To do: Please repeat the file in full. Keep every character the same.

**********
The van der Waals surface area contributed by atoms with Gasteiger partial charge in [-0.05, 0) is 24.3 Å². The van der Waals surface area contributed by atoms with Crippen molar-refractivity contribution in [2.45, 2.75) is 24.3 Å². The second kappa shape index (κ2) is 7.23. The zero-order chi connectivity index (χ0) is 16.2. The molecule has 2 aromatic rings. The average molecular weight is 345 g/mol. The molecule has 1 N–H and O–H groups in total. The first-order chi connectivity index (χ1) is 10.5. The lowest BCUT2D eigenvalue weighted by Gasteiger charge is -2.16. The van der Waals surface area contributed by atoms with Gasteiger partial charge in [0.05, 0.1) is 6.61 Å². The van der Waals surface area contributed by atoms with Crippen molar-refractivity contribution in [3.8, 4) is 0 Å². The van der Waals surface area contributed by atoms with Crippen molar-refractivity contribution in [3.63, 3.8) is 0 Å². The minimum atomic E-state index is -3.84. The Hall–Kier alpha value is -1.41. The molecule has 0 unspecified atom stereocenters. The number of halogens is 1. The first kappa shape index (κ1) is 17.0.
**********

The van der Waals surface area contributed by atoms with Gasteiger partial charge in [-0.05, 0) is 24.3 Å². The van der Waals surface area contributed by atoms with Crippen molar-refractivity contribution in [2.45, 2.75) is 24.3 Å². The second kappa shape index (κ2) is 7.23. The zero-order chi connectivity index (χ0) is 16.2. The molecule has 2 aromatic rings. The average molecular weight is 345 g/mol. The molecule has 1 N–H and O–H groups in total. The first-order chi connectivity index (χ1) is 10.5. The lowest BCUT2D eigenvalue weighted by Gasteiger charge is -2.16. The van der Waals surface area contributed by atoms with Gasteiger partial charge in [0.05, 0.1) is 6.61 Å². The van der Waals surface area contributed by atoms with Crippen molar-refractivity contribution in [3.8, 4) is 0 Å². The van der Waals surface area contributed by atoms with Crippen molar-refractivity contribution in [3.63, 3.8) is 0 Å². The minimum atomic E-state index is -3.84. The Hall–Kier alpha value is -1.41. The molecule has 0 unspecified atom stereocenters. The number of halogens is 1. The first kappa shape index (κ1) is 17.0.